home harvasted Chicken litter questions

Discussion in 'Managing Your Flock' started by White Elk, Jun 22, 2008.

  1. White Elk

    White Elk Out Of The Brooder

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    Jun 19, 2008
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    We've had 8 trees culled from our forest and a bunch of limbing done. We had what wasn't pole and firewood chipped here on site. There is ALOT of it! Most of the chips are cedar. I've just heard that Cedar can poison Chickens. Can anyone confirm or deny this. I've also got a big pile of some juniper like trees which need chippin. Would those chips be ok as litter? How about the Walnut?

    And how does dry grass work in place of straw for the hen yard ~ not for bedding or laying boxes? I'll use some straw and pine chips but want to harvast all that I can from this land first. There are areas of the land I'd let the grass grow a couple feet tall then hack it down and leave it lay to dry for a week or more. I know if I'm using it for bedding and such I have to cure the grass for a while and be careful in the storage of it. But I just want to lay the stuff down in the chicken coop yard to cut down on the hay use a little. Will mold still be a problem with twice a month cleanings/replacement?
     
  2. pdpatch

    pdpatch Chillin' With My Peeps

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    Yes the oil in the ceder chips can cause problems when used as litter. The Walnut will be ok to use.

    Usually hay/straw is sun dried several weeks before bailing. Hay/straw is mostly stems not leafs so it drys faster and has less nutrituanal value. Typical lawn or pasture grass is kept short so it has more leaves then stems. So for bedding use grass that has lots of stem and not much for leaves.

    When storing any grass the moisture content is the key, the moisture level causes mold and milldue and the grass will decay, this will produce heat. Which can lead to the grass catching fire. Storing grass for winter feeding can be done but it can only be very loose packed into containers and well ventilated.

    Typically we use two to three bails of straw a year, we have 3 nesting boxes all year round and 4 additional ones in the summer months.
     
  3. White Elk

    White Elk Out Of The Brooder

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    Jun 19, 2008
    Pacific Northwest USA
    ty. When I chip the Alder and Walnut I will use those for litter. I won't take a chance with those juniper like trees and shrub. Dangrabbit I wished I'd thought of using the wood chips for chicken litter when we were chipping last month. I have other uses for pure cedar chips. And the Birch, Alder, and Hemlock woulda been just fine for chicken litter. I have perhaps 15 yards of mixed wood chips to work into the land, and none of that can be used for litter. Hope someone else can learn from my lack of foresight here!


    I've seen a burnt barn brought down by improperly dried hay. And I've bucked hay from field then later into barn. I obsessed about looking for signs of too much moisture and tossed out any extra heavy bales so I didn't burn down my friends barn lol. I figured the extra heavy bales might indicate extra moisture. Anyway... I just want to use my grass to mix with straw in the hen yard. For the bedding and coop floor I will use pure straw. I don't want to dedicate much time to the drying and storing of the grass. But for the yard, and in the summer months, I'm thinking it might work well enough.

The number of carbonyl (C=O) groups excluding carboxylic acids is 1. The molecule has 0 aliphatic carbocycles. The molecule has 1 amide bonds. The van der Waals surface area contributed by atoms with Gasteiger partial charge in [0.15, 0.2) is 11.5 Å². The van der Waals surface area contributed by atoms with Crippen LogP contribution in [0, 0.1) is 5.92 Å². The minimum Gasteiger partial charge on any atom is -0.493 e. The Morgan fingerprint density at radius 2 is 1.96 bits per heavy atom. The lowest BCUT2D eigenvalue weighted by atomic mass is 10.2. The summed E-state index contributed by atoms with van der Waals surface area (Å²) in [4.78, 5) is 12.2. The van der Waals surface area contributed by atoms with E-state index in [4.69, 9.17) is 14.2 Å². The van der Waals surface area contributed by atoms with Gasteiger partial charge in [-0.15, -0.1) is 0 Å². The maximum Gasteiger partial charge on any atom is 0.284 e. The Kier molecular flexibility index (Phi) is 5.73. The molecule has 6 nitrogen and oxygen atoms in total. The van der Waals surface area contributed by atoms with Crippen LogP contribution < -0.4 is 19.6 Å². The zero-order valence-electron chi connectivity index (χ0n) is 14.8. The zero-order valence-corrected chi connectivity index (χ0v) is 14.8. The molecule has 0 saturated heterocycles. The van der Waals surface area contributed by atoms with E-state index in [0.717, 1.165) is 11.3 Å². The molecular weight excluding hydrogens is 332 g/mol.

For that hen yard I intend to put hay and grass over a couple inch layer of dirt which sits on top of landscape fabric; which in turn sits on top of gravel. In this way I'm hoping I can keep the yard clean by spraying the poop down into the dirt while allowing the water to evacuate down and out (and then collect into a rain barrel to be pumped into the duck pond). Then the bugs will still be there for the chickens to hunt; and the yard will dry fast, be clean, and not smell so bad. Thats the plan for now anyway ;~)
     
  4. Mattake2

    Mattake2 Out Of The Brooder

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    Jun 11, 2008
    No straight cedar. You can mix a SMALL amount of the shavings with Pine or other softwoods. Grass clippings work GREAT as long as they're dry enough to be confused with hay.
     
  5. White Elk

    White Elk Out Of The Brooder

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    Jun 19, 2008
    Pacific Northwest USA
    Hmm... My Cedar is already mixed with Hemlock and others. But is predominatatly Cedar. But adding like a mix of 10:1 Alder or store bought Pine to my Cedar MIX would be fine maybee? But what if they eat the Cedar chips? And I'm sure they will. Even though the cedar would be sparse, it'd still be there. Is it only toxic in large volume?

    And what do you think of the Walnut? It's a hard wood, but doesn't contain the cedar oil.
    Is any hardwood bad? Should only soft woods be used? And how about pitchy Pine?


    Speaking of confused... Isn't Hay the nutritional tops of a grass, and Straw the stems?
     
    Last edited: Jun 24, 2008
  6. halo

    halo Got The Blues

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    My Coop
    Im pretty sure if its black walnut its toxic. Regular walnut should be fine.
     

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